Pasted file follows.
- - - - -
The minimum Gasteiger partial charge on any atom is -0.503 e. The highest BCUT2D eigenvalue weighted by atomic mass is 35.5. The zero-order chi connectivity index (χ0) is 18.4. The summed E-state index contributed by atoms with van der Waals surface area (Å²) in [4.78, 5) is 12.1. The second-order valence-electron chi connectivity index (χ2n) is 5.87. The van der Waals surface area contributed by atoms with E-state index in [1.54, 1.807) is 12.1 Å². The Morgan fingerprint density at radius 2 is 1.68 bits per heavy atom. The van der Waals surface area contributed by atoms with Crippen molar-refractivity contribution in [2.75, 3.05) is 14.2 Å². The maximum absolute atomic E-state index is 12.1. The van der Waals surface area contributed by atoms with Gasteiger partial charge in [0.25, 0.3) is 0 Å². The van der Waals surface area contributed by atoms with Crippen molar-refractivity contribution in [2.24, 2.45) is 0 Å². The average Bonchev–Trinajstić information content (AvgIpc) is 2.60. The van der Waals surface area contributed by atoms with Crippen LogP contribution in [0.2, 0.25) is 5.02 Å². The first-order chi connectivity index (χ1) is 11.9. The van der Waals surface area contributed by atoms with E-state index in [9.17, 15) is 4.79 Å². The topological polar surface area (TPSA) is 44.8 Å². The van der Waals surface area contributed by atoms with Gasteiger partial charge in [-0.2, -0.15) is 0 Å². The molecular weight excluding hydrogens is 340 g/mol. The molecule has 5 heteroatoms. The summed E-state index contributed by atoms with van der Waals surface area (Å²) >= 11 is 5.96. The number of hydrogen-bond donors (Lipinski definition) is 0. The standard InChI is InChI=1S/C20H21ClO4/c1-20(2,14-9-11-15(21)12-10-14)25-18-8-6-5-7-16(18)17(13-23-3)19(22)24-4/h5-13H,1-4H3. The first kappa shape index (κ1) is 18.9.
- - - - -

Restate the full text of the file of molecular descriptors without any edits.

The minimum Gasteiger partial charge on any atom is -0.503 e. The highest BCUT2D eigenvalue weighted by atomic mass is 35.5. The zero-order chi connectivity index (χ0) is 18.4. The summed E-state index contributed by atoms with van der Waals surface area (Å²) in [4.78, 5) is 12.1. The second-order valence-electron chi connectivity index (χ2n) is 5.87. The van der Waals surface area contributed by atoms with E-state index in [1.54, 1.807) is 12.1 Å². The Morgan fingerprint density at radius 2 is 1.68 bits per heavy atom. The van der Waals surface area contributed by atoms with Crippen molar-refractivity contribution in [2.75, 3.05) is 14.2 Å². The maximum absolute atomic E-state index is 12.1. The van der Waals surface area contributed by atoms with Gasteiger partial charge in [0.25, 0.3) is 0 Å². The van der Waals surface area contributed by atoms with Crippen molar-refractivity contribution in [2.24, 2.45) is 0 Å². The average Bonchev–Trinajstić information content (AvgIpc) is 2.60. The van der Waals surface area contributed by atoms with Crippen LogP contribution in [0.2, 0.25) is 5.02 Å². The first-order chi connectivity index (χ1) is 11.9. The van der Waals surface area contributed by atoms with E-state index in [9.17, 15) is 4.79 Å². The topological polar surface area (TPSA) is 44.8 Å². The van der Waals surface area contributed by atoms with Gasteiger partial charge in [-0.2, -0.15) is 0 Å². The molecular weight excluding hydrogens is 340 g/mol. The molecule has 5 heteroatoms. The summed E-state index contributed by atoms with van der Waals surface area (Å²) >= 11 is 5.96. The number of hydrogen-bond donors (Lipinski definition) is 0. The standard InChI is InChI=1S/C20H21ClO4/c1-20(2,14-9-11-15(21)12-10-14)25-18-8-6-5-7-16(18)17(13-23-3)19(22)24-4/h5-13H,1-4H3. The first kappa shape index (κ1) is 18.9.